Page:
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The government before acceding to the memorial put the question to Viceroy Li Hung Chang first, who, instead of standing up for the students, yielded to the opposition of the reactionary party and gave his assent to have the students recalled. Chin Lan Pin, who from his personal experience was supposed to know what ought to be done, was the next man asked to give his opinion. He decided that the students had been in the United States long enough, and that it was time for them to return to China. Woo Tsze Tung, the Commissioner, when asked for his opinion, came out point blank and said that they should be recalled without delay and should be strictly watched after their return. I was ruled out of the consultation altogether as being one utterly incompetent to give an impartial and reliable opinion on the subject. Thus the fate of the educational mission was sealed, and all students, about one hundred in all, returned to China in 1881.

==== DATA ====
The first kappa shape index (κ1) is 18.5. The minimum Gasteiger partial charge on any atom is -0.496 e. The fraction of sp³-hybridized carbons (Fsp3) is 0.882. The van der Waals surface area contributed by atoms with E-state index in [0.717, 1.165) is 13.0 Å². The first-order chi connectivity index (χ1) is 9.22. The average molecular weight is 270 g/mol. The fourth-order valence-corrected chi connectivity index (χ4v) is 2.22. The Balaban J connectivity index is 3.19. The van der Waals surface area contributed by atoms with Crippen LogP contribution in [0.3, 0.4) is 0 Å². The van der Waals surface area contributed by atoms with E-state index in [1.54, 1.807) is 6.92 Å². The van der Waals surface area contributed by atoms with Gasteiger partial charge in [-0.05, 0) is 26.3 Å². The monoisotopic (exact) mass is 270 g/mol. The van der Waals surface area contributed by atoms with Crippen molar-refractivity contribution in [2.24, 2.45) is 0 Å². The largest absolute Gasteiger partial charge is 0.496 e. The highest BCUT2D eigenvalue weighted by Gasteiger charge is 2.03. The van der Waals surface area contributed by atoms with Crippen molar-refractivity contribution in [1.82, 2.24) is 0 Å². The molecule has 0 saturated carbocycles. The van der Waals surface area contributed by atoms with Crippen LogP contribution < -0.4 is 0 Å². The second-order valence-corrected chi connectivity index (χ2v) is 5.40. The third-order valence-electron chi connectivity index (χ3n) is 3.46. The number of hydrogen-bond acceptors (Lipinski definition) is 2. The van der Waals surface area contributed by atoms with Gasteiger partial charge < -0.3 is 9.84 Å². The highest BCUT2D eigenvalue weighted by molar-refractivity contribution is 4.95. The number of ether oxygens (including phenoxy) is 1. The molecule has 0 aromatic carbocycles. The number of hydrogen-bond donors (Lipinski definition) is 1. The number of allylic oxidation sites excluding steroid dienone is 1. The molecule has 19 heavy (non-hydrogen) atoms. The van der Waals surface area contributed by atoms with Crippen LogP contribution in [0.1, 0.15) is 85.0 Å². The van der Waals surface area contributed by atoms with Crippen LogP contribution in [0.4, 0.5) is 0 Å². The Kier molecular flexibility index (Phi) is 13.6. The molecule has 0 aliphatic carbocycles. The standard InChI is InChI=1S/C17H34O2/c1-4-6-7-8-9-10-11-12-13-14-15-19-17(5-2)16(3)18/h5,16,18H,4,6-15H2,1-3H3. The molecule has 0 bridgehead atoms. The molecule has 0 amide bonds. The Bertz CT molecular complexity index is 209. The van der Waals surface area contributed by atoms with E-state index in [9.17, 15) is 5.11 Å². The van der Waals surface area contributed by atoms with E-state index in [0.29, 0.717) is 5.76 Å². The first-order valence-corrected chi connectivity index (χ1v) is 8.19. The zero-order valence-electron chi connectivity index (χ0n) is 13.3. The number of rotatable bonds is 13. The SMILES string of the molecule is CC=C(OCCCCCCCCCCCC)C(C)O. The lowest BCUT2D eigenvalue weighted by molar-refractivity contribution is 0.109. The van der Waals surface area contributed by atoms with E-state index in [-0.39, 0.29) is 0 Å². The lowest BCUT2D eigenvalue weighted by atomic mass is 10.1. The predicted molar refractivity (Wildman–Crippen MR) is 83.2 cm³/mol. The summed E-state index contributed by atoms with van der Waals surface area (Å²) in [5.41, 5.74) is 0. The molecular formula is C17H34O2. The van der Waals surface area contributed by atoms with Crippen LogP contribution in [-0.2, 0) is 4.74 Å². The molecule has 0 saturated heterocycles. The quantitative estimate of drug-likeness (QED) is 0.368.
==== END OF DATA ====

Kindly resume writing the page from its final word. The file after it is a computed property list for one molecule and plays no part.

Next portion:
The breaking up of the Chinese Educational Commission and the recall of the young students in 1881, was not brought about without a strenuous effort on the part of some thoughtful men who had watched steadfastly over the development of human progress in the East and the